In Vermont, many of our bridges are in desperate need of repair, our roads are in need of repair, and our rail system is falling further and further behind Europe and China. We've got water systems that desperately need repair, wastewater plants, we have schools that need repair. We can put millions of people back to work making our country more competitive, more efficient by addressing our infrastructure crisis. Let's do it. It is beyond my comprehension that we can't even get a modest transportation bill signed into law. I know that Chairwoman Boxer and Senator Inhofe are working on a modest transportation bill. We can't even get that through the house. In fact, we've got to do a lot more than that. But at least they're making the effort.
Mr. President, at a time when we spend some $300 billion a year importing oil from Saudi Arabia and other foreign countries, at a time when this planet is struggling with global warming and all of the extreme weather disturbances that we see and the billions of dollars that we are spending in response to these extreme weather disturbances, we need to move toward energy independence, we need to reverse greenhouse gas emissions. In other words, we need to transform our energy system away from fossil fuel into energy efficiency and into sustainable energy like wind, solar, geothermal and biomass. And when we do that, we also create a substantial number of decent paying jobs. And, by the way, in the midst of a very competitive global economy, what we should not be doing is laying off teachers and child care workers. We should be investing in education, not laying off those people who are educating our kids.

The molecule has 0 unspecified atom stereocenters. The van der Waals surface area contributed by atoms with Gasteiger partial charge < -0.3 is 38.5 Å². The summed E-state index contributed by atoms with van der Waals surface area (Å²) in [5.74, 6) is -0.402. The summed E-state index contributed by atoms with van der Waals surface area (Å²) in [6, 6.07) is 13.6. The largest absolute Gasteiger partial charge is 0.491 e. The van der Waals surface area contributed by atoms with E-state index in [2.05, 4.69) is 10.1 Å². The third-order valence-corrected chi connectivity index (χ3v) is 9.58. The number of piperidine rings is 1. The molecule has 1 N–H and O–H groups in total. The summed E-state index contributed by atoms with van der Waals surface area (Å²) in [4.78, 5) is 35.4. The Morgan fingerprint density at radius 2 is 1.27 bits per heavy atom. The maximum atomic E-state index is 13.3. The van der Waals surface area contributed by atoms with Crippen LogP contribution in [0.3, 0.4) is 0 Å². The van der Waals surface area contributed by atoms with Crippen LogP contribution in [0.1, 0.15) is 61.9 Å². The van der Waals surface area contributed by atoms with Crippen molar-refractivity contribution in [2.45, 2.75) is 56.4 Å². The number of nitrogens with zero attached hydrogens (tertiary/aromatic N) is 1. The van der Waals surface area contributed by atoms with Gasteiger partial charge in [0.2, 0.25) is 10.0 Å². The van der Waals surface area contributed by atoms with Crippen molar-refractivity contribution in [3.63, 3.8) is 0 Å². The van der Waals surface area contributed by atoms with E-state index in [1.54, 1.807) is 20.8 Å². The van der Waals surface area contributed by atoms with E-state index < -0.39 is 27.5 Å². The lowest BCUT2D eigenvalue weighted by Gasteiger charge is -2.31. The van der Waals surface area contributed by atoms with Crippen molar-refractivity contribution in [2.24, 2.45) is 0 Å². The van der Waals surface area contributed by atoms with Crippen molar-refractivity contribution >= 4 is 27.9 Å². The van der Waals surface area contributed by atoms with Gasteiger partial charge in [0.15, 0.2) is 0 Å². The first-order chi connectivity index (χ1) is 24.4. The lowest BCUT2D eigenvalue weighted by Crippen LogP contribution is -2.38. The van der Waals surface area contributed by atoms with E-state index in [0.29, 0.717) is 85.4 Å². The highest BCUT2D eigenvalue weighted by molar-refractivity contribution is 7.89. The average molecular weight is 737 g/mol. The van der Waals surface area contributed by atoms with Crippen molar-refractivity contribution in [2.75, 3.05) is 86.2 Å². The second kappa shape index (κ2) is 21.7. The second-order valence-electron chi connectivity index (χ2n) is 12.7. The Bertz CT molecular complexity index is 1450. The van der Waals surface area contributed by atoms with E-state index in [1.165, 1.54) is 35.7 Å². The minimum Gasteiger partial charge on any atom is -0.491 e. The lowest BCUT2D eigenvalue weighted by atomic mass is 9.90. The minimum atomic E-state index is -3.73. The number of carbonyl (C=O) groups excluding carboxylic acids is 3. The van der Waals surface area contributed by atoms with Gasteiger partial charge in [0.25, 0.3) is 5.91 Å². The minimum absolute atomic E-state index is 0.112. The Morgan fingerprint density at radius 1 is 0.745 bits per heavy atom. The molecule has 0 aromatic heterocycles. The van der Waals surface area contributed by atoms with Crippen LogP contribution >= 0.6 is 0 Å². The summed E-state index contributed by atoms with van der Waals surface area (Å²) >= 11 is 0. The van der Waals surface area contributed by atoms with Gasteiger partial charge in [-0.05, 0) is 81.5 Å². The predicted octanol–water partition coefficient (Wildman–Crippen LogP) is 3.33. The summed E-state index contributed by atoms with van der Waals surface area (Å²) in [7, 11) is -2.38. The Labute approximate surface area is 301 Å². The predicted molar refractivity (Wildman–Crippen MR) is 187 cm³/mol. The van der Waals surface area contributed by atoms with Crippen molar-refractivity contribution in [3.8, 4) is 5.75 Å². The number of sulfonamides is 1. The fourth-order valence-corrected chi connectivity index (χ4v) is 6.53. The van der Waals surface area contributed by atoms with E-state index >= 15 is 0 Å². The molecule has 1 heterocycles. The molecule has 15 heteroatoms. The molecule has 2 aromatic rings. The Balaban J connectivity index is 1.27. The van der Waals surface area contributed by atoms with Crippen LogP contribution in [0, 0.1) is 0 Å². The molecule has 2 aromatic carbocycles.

I know that there is a lot of discussion on the floor with regard to the national debt, almost $16 trillion. The deficit over $1 trillion. That is a serious issue and we've got to deal with it. But my view is a little bit different than many of my colleagues in terms of how we deal with it.
I think most Americans understand the causation of the deficit crisis.
President Bush went to war in Iraq and he went to war in Afghanistan. And, you know, he just forgot something. We all have memory lapses, don't we?
We go shopping and we forget to buy the milk or the bread. He had a memory lapse. He forgot to pay for them. Now, a couple a trillion dollars and he forgot to pay for them. And all of our deficit hawks out here, all of those folks that say, "You got to cut food stamps, you got to cut education, you got to cut health care." Oh, two wars, $2 trillion, $3 trillion, $4 trillion, no problem. No problem at all. And, for the first time, as I understand it, in the history of this country, we went to war -- which is an expensive proposition -- and at the same time not only did we not raise the money to pay for the war, we went the other way, we decided to give huge tax breaks, including to the wealthiest people in this country. You spend trillions going to war, you give tax breaks to the wealthiest people in this country, well, that begins to add up.
That's called creating a deficit. And then on top of that, because of the greed and the recklessness and illegal behavior on Wall Street which drove us into this recession, when you're in a recession and people are unemployed and small businesses go under, less revenue is coming in to the federal treasury.
You're spending a whole lot, less revenue is coming in, and you have a deficit crisis. Now, some of my Republican friends -- and some Democrats, I should say -- they say, well, maybe, maybe we should have paid for the war. Yeah, you're right. Maybe we shouldn't have given those tax breaks to the rich. Yeah, maybe you're right. But, be that as it may, we are where we are, and we need deficit reduction and we know how to do it.
We're going to cut Social Security. And my friends back home, when you hear folks talking about Social Security reform, hold on to your wallets because they are talking about cuts in Social Security. Nothing more, nothing less. They're talking about something that in Vermont, nobody has heard of, the concept called chained CPI.
Every time I go home, I ask them. People don't know what chained CPI is. The so-called chained CPI is the belief -- and I know senior citizens back home are going to start laughing when I say this -- that COLAs (cost of living adjustments) for Social Security are too high. And seniors back home start scratching their heads and say wait, we just went through two years when my prescription drug costs went up, my health care costs went up and I got no COLA and there are people in Washington, Republicans, some Democrats, they think I my COLA was too high?
What world are these people living in?